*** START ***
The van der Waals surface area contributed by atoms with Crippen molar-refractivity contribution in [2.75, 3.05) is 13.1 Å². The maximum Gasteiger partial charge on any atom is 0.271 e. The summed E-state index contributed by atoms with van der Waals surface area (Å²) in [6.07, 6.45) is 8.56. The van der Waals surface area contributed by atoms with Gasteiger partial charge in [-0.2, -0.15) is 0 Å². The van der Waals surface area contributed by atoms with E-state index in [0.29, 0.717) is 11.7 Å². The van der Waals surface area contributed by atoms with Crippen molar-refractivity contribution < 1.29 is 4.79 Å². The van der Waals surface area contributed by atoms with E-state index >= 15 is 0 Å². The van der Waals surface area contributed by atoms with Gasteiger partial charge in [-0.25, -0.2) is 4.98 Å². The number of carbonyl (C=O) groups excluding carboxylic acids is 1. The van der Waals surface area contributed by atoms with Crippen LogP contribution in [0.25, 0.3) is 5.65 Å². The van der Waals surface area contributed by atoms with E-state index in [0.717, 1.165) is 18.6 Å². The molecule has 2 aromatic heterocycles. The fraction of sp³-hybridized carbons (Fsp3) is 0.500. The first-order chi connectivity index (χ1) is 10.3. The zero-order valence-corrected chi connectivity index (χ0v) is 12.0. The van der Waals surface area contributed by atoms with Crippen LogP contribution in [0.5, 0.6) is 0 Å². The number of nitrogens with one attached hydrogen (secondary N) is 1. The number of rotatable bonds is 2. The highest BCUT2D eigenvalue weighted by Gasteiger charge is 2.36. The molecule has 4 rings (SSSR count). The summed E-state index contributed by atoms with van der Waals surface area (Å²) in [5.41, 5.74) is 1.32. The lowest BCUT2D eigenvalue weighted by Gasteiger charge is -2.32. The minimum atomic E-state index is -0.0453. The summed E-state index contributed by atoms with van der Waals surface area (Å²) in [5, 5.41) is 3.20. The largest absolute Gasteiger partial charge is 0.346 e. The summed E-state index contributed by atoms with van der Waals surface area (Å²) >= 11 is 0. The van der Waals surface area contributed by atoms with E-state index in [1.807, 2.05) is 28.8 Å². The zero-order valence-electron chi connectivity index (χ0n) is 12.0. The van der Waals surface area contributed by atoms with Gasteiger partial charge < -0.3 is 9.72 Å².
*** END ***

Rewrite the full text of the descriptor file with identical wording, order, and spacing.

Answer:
The van der Waals surface area contributed by atoms with Crippen molar-refractivity contribution in [2.75, 3.05) is 13.1 Å². The maximum Gasteiger partial charge on any atom is 0.271 e. The summed E-state index contributed by atoms with van der Waals surface area (Å²) in [6.07, 6.45) is 8.56. The van der Waals surface area contributed by atoms with Gasteiger partial charge in [-0.2, -0.15) is 0 Å². The van der Waals surface area contributed by atoms with E-state index in [0.29, 0.717) is 11.7 Å². The van der Waals surface area contributed by atoms with Crippen molar-refractivity contribution < 1.29 is 4.79 Å². The van der Waals surface area contributed by atoms with E-state index >= 15 is 0 Å². The van der Waals surface area contributed by atoms with Gasteiger partial charge in [-0.25, -0.2) is 4.98 Å². The number of carbonyl (C=O) groups excluding carboxylic acids is 1. The van der Waals surface area contributed by atoms with Crippen LogP contribution in [0.25, 0.3) is 5.65 Å². The van der Waals surface area contributed by atoms with E-state index in [0.717, 1.165) is 18.6 Å². The molecule has 2 aromatic heterocycles. The fraction of sp³-hybridized carbons (Fsp3) is 0.500. The first-order chi connectivity index (χ1) is 10.3. The zero-order valence-corrected chi connectivity index (χ0v) is 12.0. The van der Waals surface area contributed by atoms with Crippen LogP contribution in [0.5, 0.6) is 0 Å². The number of nitrogens with one attached hydrogen (secondary N) is 1. The number of rotatable bonds is 2. The highest BCUT2D eigenvalue weighted by Gasteiger charge is 2.36. The molecule has 4 rings (SSSR count). The summed E-state index contributed by atoms with van der Waals surface area (Å²) in [5.41, 5.74) is 1.32. The lowest BCUT2D eigenvalue weighted by Gasteiger charge is -2.32. The minimum atomic E-state index is -0.0453. The summed E-state index contributed by atoms with van der Waals surface area (Å²) in [5, 5.41) is 3.20. The largest absolute Gasteiger partial charge is 0.346 e. The summed E-state index contributed by atoms with van der Waals surface area (Å²) >= 11 is 0. The van der Waals surface area contributed by atoms with E-state index in [1.807, 2.05) is 28.8 Å². The zero-order valence-electron chi connectivity index (χ0n) is 12.0. The van der Waals surface area contributed by atoms with Gasteiger partial charge < -0.3 is 9.72 Å².